Obesity and Cancer – Cancer 1

By Jason Fung, MD

We’ve talked extensively over the last few years about obesity, metabolic syndrome, fasting, and type 2 diabetes. These are extremely important in the development of cardiovascular disease (heart attacks and strokes). This addresses the number 1 killer of Americans, but we have not yet touched upon the very close #2 killer of Americans – the big C – Cancer.

You can see that heart disease, stroke and cancer really dwarf the other causes of death. It is important to realize that many of the other major causes of death also have a metabolic base. This includes diabetes, Alzheimer’s disease, liver disease, and kidney disease. This means that fully 6 of the top 10 causes of death are metabolic in nature. The other major causes are infectious, smoking related (lung disease) and suicide/ accidents.

The links between obesity and cancer are quite preliminary because the obesity epidemic really only get started in 1977 or so. Prior to that, obesity was stable in prevalence so there was nothing to compare to. The other problem is that there is a prevailing view of cancer as a genetic disease that permeates current scientific thinking. For various reasons which we will get into later, Cancer, as a whole, is almost certainly NOT a genetic disease.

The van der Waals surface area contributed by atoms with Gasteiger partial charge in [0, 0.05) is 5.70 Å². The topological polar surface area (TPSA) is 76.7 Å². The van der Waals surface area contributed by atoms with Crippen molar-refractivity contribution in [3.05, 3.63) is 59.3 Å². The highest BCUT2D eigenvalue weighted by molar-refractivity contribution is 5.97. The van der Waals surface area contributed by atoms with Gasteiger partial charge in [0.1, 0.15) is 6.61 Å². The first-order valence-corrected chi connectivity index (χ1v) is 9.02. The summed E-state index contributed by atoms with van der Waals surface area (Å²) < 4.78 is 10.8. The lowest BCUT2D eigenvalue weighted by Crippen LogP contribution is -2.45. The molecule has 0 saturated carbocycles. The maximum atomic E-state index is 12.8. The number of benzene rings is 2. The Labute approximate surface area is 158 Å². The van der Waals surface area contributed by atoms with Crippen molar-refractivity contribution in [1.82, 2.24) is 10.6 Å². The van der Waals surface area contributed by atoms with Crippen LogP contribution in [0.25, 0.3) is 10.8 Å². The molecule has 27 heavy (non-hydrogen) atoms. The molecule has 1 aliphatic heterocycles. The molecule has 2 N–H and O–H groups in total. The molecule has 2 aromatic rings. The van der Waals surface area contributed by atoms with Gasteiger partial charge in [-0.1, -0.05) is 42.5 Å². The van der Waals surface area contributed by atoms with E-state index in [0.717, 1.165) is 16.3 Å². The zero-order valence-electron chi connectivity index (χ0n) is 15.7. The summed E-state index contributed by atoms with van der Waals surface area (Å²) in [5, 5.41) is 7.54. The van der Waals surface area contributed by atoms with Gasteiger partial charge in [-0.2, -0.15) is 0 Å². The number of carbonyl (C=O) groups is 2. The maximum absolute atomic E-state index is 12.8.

First of all, what do I mean by ‘Cancer’? Cancer is not a single disease. There are multiple types of cancer, all of which are different. For example, there are the common cancers, such as breast, colorectal, prostate, skin, pancreatic, liver etc. There are blood cancers such as the various leukemias and lymphomas. They are all different, but they also share some common characteristics. It is these common characteristics that I want to discuss.

It is like discussing professional sports. You can say that football, soccer, hockey, fencing and baseball are all different but they can all be considered together in general. All involve some sort of competition and physical skill despite all the differences. Similarly, cancer shares many commonalities. One of the most cited article in oncology (the study of cancer) is the classic Weinberg paper detailing 8 common characteristics. We will cover that in detail later, too.